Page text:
CNN presenter and former tabloid editor Piers Morgan - or "Piers Moron" if you're a Private Eye reader - will give evidence to the Leveson Inquiry into press standards on December 20, in what promises to be a gripping watch.
Morgan's journalism career is littered with controversy, so Lord Justice Leveson and his counsel will have plenty of reading material in preparation for a grilling.
International Business Times UK looks at what Morgan might be asked about.
The Ulrika Jonsson/Sven Goran Eriksson Affair Scoop
Political blogger Guido Fawkes posted allegations in July that Morgan knew that a scoop by the Daily Mirror under his editorship, about TV presenter Ulrika Jonsson and former England manager Sven Goran Eriksson having an affair, had been obtained by the illegal practise of phone hacking.
"James 'Scottie' Scott, the Daily Mirror's showbiz reporter at the time [of Morgan's editorship], was listening into Ulrika Jonsson's voicemails when he was flummoxed by messages in her native Swedish," wrote Fawkes.
"As fortune would have it, he was able to get a half-Swedish Mirror secretary to translate the mysterious voicemails ... Morgan decided to let 3AM Girl Jessica Callan break the illegally obtained story under her byline in order to try and rid the column of its banal reputation."
Trinity Mirror denies its journalists hacked phones.
Voicemails from Paul McCartney
Morgan has admitted to listening to voicemails of former Beatle Paul McCartney.
In a 2006 Daily Mail article, Morgan wrote: "At one stage I was played a tape of a message Paul had left for Heather on her mobile phone. It was heartbreaking.
"The couple had clearly had a tiff, Heather had fled to India, and Paul was pleading with her to come back. He sounded lonely, miserable and desperate, and even sang 'We Can Work It Out' into the answerphone."
However, Morgan denies this information was obtained by phone hacking and blamed McCartney's ex-wife Heather Mills, whose voicemail was the one he listened to, for leaking it to the press.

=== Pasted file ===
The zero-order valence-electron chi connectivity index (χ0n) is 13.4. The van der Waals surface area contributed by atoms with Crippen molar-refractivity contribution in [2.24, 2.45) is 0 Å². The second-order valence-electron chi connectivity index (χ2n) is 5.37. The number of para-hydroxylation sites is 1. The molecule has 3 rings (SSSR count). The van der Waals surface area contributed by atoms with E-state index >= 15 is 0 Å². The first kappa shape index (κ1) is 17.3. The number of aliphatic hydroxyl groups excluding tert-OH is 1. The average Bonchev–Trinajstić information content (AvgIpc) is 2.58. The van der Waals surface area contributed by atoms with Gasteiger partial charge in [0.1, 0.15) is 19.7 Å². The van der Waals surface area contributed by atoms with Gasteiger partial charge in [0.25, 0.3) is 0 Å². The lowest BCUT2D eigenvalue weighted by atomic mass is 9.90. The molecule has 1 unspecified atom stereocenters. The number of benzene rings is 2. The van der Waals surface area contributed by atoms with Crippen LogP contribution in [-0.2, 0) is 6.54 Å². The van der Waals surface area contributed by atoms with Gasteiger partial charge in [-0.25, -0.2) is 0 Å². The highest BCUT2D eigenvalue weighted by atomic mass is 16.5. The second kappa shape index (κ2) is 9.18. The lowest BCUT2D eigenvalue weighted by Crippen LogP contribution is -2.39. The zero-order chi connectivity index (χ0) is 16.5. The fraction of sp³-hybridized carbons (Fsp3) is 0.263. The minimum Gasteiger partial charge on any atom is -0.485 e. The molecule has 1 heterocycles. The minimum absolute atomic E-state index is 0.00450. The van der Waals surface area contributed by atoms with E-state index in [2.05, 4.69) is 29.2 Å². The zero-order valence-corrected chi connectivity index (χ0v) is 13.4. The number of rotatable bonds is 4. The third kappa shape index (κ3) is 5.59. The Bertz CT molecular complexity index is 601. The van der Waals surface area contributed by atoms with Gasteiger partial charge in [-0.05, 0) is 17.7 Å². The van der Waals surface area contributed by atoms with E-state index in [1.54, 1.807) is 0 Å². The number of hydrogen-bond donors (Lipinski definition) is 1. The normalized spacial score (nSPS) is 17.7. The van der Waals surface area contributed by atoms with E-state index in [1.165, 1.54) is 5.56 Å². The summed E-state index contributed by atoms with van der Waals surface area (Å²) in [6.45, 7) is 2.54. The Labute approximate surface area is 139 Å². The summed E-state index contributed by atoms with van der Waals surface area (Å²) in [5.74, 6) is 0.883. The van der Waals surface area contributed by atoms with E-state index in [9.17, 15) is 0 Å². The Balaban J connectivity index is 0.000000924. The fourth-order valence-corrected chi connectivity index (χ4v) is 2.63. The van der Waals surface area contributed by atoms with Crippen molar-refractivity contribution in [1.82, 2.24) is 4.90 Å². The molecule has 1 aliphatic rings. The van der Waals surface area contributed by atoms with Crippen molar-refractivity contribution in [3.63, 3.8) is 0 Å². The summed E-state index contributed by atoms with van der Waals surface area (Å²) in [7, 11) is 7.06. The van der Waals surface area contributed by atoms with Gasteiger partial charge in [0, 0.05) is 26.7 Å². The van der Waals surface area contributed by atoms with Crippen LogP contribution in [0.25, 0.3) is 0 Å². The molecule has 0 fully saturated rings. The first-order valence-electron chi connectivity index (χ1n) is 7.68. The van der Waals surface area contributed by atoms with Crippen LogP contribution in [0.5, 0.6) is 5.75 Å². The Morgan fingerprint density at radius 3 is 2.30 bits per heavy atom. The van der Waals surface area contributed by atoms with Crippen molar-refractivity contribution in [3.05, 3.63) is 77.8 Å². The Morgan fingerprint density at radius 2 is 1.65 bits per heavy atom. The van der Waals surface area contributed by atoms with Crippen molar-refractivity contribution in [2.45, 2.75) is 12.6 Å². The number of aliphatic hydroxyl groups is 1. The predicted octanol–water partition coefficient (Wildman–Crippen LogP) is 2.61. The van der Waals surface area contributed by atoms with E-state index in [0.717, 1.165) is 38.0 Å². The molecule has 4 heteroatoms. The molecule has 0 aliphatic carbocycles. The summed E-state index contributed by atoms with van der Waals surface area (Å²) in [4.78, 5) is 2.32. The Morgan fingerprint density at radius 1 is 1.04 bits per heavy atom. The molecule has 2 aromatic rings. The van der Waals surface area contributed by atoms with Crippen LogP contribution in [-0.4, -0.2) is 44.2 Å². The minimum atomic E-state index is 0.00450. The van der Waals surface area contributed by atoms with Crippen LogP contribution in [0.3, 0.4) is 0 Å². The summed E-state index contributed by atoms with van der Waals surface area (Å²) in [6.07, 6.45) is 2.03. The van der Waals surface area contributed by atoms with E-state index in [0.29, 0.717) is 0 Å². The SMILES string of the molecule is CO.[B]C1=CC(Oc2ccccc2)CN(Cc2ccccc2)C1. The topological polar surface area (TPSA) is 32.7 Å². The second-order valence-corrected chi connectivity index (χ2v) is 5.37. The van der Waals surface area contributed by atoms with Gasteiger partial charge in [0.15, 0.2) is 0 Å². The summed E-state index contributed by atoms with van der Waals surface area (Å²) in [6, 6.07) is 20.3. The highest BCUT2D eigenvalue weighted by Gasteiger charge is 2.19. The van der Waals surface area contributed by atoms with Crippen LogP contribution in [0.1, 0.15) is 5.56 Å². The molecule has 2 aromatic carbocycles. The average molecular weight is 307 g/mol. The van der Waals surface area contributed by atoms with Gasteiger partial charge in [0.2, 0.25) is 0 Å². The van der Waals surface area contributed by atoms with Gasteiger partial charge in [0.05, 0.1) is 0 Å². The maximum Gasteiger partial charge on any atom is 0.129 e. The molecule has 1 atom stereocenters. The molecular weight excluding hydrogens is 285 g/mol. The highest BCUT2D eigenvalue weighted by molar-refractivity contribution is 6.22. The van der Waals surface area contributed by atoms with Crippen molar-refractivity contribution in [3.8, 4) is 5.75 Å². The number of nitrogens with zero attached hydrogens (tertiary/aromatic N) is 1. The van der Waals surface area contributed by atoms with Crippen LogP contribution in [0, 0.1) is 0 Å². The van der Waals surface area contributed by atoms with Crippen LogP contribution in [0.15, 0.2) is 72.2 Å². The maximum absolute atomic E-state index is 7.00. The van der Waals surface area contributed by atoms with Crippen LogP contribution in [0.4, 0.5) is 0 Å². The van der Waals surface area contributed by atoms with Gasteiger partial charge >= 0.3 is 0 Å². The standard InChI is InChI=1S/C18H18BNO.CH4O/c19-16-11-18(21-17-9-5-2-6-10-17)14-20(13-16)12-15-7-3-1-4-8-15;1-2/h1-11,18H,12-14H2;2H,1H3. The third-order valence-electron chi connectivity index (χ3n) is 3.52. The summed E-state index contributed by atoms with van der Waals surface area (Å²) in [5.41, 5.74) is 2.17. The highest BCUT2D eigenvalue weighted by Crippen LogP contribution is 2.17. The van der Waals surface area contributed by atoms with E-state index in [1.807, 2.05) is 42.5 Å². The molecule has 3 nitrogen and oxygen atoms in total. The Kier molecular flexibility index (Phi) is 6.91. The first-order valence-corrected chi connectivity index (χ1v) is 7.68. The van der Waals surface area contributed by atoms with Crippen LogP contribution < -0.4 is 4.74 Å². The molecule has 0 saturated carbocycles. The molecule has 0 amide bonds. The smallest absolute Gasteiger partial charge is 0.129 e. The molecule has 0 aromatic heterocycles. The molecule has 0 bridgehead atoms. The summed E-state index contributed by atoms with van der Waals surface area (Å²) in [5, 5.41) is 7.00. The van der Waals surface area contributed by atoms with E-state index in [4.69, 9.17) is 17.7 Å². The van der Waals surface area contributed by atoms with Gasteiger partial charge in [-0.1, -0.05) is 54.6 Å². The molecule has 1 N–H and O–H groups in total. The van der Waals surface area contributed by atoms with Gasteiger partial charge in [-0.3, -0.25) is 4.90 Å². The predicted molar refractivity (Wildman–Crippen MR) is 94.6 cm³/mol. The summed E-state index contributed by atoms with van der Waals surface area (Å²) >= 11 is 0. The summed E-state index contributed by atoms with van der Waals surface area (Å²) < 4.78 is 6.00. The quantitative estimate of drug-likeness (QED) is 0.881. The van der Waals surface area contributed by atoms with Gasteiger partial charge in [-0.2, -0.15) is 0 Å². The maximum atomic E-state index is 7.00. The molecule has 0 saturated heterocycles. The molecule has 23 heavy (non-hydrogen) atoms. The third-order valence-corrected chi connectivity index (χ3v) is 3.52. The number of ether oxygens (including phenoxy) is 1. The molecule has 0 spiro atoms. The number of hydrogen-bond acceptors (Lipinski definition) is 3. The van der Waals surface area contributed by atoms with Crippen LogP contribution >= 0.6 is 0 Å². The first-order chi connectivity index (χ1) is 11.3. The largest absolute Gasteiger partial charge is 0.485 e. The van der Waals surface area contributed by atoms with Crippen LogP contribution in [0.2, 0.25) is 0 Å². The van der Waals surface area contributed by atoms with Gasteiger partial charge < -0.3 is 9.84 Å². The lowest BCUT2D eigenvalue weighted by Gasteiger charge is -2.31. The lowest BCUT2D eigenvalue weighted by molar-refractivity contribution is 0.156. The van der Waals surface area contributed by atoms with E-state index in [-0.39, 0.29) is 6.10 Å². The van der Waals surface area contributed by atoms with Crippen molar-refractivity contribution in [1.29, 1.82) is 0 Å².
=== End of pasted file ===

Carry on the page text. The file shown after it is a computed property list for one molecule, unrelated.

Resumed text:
Mills claims her phone was hacked.
Morgan later said: "To reiterate, I have never hacked a phone, told anyone to hack a phone, nor to my knowledge published any story obtained from the hacking of a phone."
Iraqi Torture Photos Fakery
In 2004 Morgan was sacked as editor of the Daily Mirror after publishing hoaxed images purporting to show Iraqi prisoners being tortured by British soldiers.
Morgan has always insisted that the Mirror did not know they were fake and had done all the checking it could to ensure the photos were genuine.
The Mirror said it had been the victim of a "calculated and malicious hoax" and that it would be inappropriate for Morgan to stay in his post as editor.
"We made every check we could, we gave them to the Ministry of Defence, they had a whole day to verify them," Morgan told CNN.
Morgan and his wife invested heavily in computer company Viglen, ploughing £67,000 into the company - the day before his paper's City pages tipped the shares.
He was exonerated of any wrongdoing after investigations by the Mirror and the Department of Trade, and pledged any profits he made from the investment to charity.
However he was criticised by the Press Complaints Commission.
Kiss and Tell Stories
As well as editing the Daily Mirror, Morgan has edited the News of the World and the entertainment column Bizarre in the Sun.
Throughout his journalism career Morgan has pushed kiss and tell stories on celebrities, as well as celebrity gossip and stories about their private lives.
A constant theme in the Leveson Inquiry has been how these types of stories fit into the public interest, if at all.
We could see lots of stories from Morgan's past being dragged up and him put on the spot to justify them.